Friday, June 11, 2010

Beauty school drop-out

Every now and again, I have a desire to beautify myself.  Usually it starts when I see some cute little starlet in a magazine with fantastically made-up eyes and I think, "I can do that!  And it'll obviously make me look like that!"  Or I have occasion to notice that my nose is ALWAYS red, no matter what time of day or what state of inebriation.  Like yesterday, for example, when I went to get a pedicure.  Now, admittedly, your make-up is not at its' best at the end of the day, but I spent the hour looking in the mirror wondering why I even bothered to put make-up on, since it's obviously all gone by mid-morning and WHY.IS.MY.NOSE.RED?  If you don't believe me, go look at a picture.  It looks huge and red- just call me Rudolph!  I don't know why- I always use sunscreen and don't spend a lot of time with my finger up there... sigh.  I guess it's just part of me.

So while I was getting a pedicure and lamenting my red nose and lack of make-up, I was also perusing a Spanish Cosmo, which means I was looking at the pictures.  And, lo and behold, there was some cute little thing with gorgeous eyes.  I felt almost ashamed for looking like a run-down teacher on the last day of school.  Which I was.

But here's the thing: I always feel a little ridiculous in a lot of make-up.  Maybe because most teachers that I've worked with have worn little to no make-up.  Occasionally, you'll meet that one new, young teacher who slaps it on.  Or you run into one of the old-school ladies who still smears the base on with a spackle.  Usually, though, teachers don't spend a lot of time "putting on their face."  I wear powder, blush, eye shadow (most days), eye liner and mascara every day.  And, by the end of first period, it's gone.  So mostly I think, "What's the point?"  I'm not really girly enough to wear a lot of make-up.   After yesterdays feelings of inadequacy, though, I slapped on a little extra powder and more eye liner than usual and, I won't lie, I feel a little silly.

Maybe I just haven't found my style yet.  I've always said that if I were ever to be rich and famous, all I would want is for someone to dress me and do my hair daily.  Now I'll add 'someone to do my make-up' to that list.  See, I don't ask for much.

If you do like make-up, you should read my friend Dawn's beauty blog.  She's probably ashamed to be my friend.  She should be.

Thursday, June 10, 2010

School's out for summer...

I do not remember the last day of 8th grade.  I barely remember the last day of high school- you take some finals and leave when you're done- it's kind of anticlimactic.  I do remember the last day of 5th grade, though.  We all sat on our desks for the last few minutes of class, singing the 'na na na na' chorus from "Kiss Him Goodbye" by Steam, as loud as we felt was safe to do.  Mrs. Rollins may or may not have been in the room, I don't remember seeing her there.  That was probably because I was so blinded by love and the fact that Chris was HOLDING.MY.HAND.  Right there in class, right in front of everyone. He was definitely my boyfriend!  I was giddy with the excitement of it all.  I knew it would last forever (it didn't, just in case you were wondering).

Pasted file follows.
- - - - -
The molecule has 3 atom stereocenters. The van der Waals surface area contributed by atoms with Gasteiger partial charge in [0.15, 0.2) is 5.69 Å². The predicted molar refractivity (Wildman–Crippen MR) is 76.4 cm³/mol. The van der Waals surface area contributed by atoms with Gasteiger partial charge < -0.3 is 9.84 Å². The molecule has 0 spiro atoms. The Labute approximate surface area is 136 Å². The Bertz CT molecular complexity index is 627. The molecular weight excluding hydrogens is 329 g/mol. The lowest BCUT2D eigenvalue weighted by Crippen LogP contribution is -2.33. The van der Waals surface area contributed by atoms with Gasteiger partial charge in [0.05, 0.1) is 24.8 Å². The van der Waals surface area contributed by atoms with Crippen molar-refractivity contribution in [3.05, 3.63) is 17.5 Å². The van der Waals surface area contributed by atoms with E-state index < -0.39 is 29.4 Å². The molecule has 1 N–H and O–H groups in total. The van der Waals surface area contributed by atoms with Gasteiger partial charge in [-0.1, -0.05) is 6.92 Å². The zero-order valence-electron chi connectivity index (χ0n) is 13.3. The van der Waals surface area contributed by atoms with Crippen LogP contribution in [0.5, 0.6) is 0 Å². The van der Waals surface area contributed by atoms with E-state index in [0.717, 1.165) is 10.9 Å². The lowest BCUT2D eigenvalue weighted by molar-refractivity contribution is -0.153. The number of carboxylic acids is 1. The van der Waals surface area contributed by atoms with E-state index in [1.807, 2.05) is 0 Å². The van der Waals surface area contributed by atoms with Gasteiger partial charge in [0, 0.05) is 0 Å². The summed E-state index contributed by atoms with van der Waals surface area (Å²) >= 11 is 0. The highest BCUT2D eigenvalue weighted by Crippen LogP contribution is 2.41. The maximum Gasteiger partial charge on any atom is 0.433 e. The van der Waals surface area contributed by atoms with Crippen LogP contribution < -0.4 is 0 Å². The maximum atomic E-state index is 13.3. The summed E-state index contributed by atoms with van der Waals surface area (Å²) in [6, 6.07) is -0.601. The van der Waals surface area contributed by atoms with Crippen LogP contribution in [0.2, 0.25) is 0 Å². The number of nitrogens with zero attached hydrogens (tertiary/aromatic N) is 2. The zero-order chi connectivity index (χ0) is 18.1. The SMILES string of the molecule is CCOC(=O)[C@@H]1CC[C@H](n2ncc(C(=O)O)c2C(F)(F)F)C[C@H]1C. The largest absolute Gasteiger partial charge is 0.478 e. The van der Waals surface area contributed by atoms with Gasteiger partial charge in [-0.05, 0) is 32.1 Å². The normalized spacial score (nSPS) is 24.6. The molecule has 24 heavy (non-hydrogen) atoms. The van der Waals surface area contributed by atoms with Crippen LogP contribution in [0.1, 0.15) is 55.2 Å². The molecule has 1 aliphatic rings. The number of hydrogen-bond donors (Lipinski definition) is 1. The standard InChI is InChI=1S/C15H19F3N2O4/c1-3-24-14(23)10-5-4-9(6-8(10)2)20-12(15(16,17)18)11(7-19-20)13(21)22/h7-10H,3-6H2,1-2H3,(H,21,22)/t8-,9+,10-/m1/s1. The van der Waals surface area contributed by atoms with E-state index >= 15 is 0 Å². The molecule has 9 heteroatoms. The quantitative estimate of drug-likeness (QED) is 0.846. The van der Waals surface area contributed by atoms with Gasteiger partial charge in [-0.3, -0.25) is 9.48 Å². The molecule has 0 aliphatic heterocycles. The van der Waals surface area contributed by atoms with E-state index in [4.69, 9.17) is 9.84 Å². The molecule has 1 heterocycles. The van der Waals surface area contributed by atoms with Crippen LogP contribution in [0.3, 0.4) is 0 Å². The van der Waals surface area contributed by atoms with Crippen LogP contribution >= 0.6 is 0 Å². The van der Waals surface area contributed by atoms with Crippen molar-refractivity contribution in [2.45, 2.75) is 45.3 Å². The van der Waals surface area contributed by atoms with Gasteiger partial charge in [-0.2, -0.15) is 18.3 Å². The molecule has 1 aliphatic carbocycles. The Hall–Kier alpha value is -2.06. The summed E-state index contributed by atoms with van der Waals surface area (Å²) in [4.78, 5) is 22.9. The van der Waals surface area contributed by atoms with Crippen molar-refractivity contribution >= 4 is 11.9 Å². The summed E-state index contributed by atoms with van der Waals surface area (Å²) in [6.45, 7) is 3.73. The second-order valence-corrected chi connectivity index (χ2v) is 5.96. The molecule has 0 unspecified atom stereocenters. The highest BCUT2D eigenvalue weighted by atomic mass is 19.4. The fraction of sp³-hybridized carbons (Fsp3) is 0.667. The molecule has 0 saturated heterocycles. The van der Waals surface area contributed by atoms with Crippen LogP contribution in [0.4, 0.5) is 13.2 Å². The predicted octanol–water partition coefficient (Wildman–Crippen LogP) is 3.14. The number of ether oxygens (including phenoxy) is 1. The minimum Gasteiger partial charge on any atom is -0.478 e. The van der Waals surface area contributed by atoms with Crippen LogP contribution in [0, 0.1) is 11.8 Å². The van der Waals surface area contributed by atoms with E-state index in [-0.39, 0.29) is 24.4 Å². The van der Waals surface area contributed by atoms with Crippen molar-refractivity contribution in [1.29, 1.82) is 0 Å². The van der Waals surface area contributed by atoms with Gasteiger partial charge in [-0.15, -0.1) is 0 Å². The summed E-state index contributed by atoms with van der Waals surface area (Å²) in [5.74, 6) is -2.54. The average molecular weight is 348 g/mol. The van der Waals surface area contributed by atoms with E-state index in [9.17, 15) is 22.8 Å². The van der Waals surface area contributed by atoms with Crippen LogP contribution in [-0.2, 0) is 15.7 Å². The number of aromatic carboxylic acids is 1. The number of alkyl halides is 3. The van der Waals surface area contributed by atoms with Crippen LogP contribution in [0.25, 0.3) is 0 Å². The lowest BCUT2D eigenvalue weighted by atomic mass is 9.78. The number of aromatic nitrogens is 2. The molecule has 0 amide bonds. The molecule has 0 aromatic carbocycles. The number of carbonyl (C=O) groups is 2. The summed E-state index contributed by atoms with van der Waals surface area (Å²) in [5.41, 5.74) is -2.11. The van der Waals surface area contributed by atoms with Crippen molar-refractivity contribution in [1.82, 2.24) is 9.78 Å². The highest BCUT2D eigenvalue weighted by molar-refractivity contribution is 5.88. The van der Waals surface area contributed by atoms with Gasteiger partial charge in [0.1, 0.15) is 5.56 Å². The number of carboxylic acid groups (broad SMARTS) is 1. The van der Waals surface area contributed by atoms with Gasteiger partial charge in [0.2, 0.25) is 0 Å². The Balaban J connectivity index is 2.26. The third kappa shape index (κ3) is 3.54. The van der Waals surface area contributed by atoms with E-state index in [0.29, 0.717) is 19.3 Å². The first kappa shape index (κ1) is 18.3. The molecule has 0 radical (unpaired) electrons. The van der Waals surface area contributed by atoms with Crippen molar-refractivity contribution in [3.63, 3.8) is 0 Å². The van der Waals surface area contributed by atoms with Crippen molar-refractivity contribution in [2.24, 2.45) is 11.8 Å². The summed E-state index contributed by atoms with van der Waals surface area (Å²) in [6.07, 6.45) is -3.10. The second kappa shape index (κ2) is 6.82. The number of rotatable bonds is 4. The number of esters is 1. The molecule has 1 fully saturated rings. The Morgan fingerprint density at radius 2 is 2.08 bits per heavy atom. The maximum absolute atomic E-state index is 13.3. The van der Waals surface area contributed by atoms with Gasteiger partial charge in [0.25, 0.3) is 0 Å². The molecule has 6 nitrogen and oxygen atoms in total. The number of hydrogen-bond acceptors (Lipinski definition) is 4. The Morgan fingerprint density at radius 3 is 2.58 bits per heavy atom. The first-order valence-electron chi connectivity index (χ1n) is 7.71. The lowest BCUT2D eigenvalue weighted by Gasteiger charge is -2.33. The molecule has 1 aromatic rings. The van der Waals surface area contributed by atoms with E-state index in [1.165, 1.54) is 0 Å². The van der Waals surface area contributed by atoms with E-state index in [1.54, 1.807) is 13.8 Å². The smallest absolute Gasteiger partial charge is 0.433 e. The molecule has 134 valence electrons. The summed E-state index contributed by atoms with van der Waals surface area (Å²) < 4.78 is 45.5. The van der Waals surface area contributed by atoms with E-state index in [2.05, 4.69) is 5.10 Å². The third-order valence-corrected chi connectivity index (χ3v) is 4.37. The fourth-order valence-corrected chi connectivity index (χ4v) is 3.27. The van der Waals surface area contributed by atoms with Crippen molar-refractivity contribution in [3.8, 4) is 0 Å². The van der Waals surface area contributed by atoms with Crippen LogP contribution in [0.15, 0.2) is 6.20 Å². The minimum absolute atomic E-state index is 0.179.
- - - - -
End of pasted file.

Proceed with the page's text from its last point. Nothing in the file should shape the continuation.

The bus ride home must have been absolutely torturous for the driver.  There's no control over kids the last couple of days of school- there is nothing you can threaten them with that means anything.  No detentions- there's no time left.  Zeros mean nothing by this point.  Punishment... they know that the teachers are just as eager to be done with the school year as they are, so punishing them only punishes the teacher.  And nothing a bus driver could say, especially on the last day of school, means anything!  We jumped in our seats, threw paper at each other, screamed and yelled out the window as one by one, friends and enemies alike stepped off the bus and their summer officially began!

Now I'm not sure if this next part is true- well, that's to say I don't know if it was true for that day.  When the bus finally pulled to a stop outside my neighborhood, I remember leaping from the last step with Shannon and doing cartwheels half-way down the street to my house.  Shannon and I were screaming and yelling and laughing and waving goodbye as the bus pulled away.  This is a true memory, though I'm not sure if that was the end of 5th grade or another year, but it's one that still makes me smile because of the feeling of absolute freedom of those first few moments of summer.  The WHOLE summer is lying before you- watching TV, maybe a family vacation, the pool with my cousins.  Staying up late, sleeping in late... ahh, sweet freedom!

Today, as we said goodbye to the kids, that feeling is back... sort of.  As teachers, we are still contracted to be here for another three full days.  There are grades to finish, classes to clean, lesson plans to be made.  But, even with all that, watching the kids leave, some hugging, some crying, some laughing, I have that feeling again- the WHOLE summer lies before me.  On that last day of 5th grade, I did cartwheels half-way to my house and then Shannon and I both ran to our respective homes.  We had to call our mothers by a certain time or they got worried.  Then, we would immediately call each other.  I don't know what we talked about.  Probably Chris or our love for the J. twins, and which one of us liked which one of them presently.  Or NKOTB.  Or Kirk Cameron.  The summer itself was glorious in its' freedom, but kind of boring in retrospect.